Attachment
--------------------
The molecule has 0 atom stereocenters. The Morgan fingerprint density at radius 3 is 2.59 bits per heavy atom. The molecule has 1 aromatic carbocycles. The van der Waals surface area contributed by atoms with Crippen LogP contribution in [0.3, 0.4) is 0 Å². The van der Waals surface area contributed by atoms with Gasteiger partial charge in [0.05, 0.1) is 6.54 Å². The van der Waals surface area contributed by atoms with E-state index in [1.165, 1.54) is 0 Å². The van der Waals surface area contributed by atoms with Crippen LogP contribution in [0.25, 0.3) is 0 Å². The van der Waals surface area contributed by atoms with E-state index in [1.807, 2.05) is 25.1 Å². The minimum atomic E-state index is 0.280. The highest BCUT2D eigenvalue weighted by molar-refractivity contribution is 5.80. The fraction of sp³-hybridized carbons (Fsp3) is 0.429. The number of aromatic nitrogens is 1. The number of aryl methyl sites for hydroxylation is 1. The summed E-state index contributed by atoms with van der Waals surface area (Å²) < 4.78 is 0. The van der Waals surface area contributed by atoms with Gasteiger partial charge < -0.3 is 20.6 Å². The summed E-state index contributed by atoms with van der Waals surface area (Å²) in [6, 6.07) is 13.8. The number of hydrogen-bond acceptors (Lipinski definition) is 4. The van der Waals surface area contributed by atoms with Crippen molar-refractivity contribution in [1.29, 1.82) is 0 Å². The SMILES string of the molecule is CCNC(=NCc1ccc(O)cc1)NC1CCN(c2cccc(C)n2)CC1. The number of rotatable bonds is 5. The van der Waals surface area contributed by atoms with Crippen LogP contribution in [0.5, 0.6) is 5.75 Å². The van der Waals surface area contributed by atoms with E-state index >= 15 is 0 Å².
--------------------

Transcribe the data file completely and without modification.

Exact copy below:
The molecule has 0 atom stereocenters. The Morgan fingerprint density at radius 3 is 2.59 bits per heavy atom. The molecule has 1 aromatic carbocycles. The van der Waals surface area contributed by atoms with Crippen LogP contribution in [0.3, 0.4) is 0 Å². The van der Waals surface area contributed by atoms with Gasteiger partial charge in [0.05, 0.1) is 6.54 Å². The van der Waals surface area contributed by atoms with E-state index in [1.165, 1.54) is 0 Å². The van der Waals surface area contributed by atoms with Crippen LogP contribution in [0.25, 0.3) is 0 Å². The van der Waals surface area contributed by atoms with E-state index in [1.807, 2.05) is 25.1 Å². The minimum atomic E-state index is 0.280. The highest BCUT2D eigenvalue weighted by molar-refractivity contribution is 5.80. The fraction of sp³-hybridized carbons (Fsp3) is 0.429. The number of aromatic nitrogens is 1. The number of aryl methyl sites for hydroxylation is 1. The summed E-state index contributed by atoms with van der Waals surface area (Å²) < 4.78 is 0. The van der Waals surface area contributed by atoms with Gasteiger partial charge < -0.3 is 20.6 Å². The summed E-state index contributed by atoms with van der Waals surface area (Å²) in [6, 6.07) is 13.8. The number of hydrogen-bond acceptors (Lipinski definition) is 4. The van der Waals surface area contributed by atoms with Crippen molar-refractivity contribution in [1.29, 1.82) is 0 Å². The SMILES string of the molecule is CCNC(=NCc1ccc(O)cc1)NC1CCN(c2cccc(C)n2)CC1. The number of rotatable bonds is 5. The van der Waals surface area contributed by atoms with Crippen LogP contribution in [0.5, 0.6) is 5.75 Å². The van der Waals surface area contributed by atoms with E-state index >= 15 is 0 Å².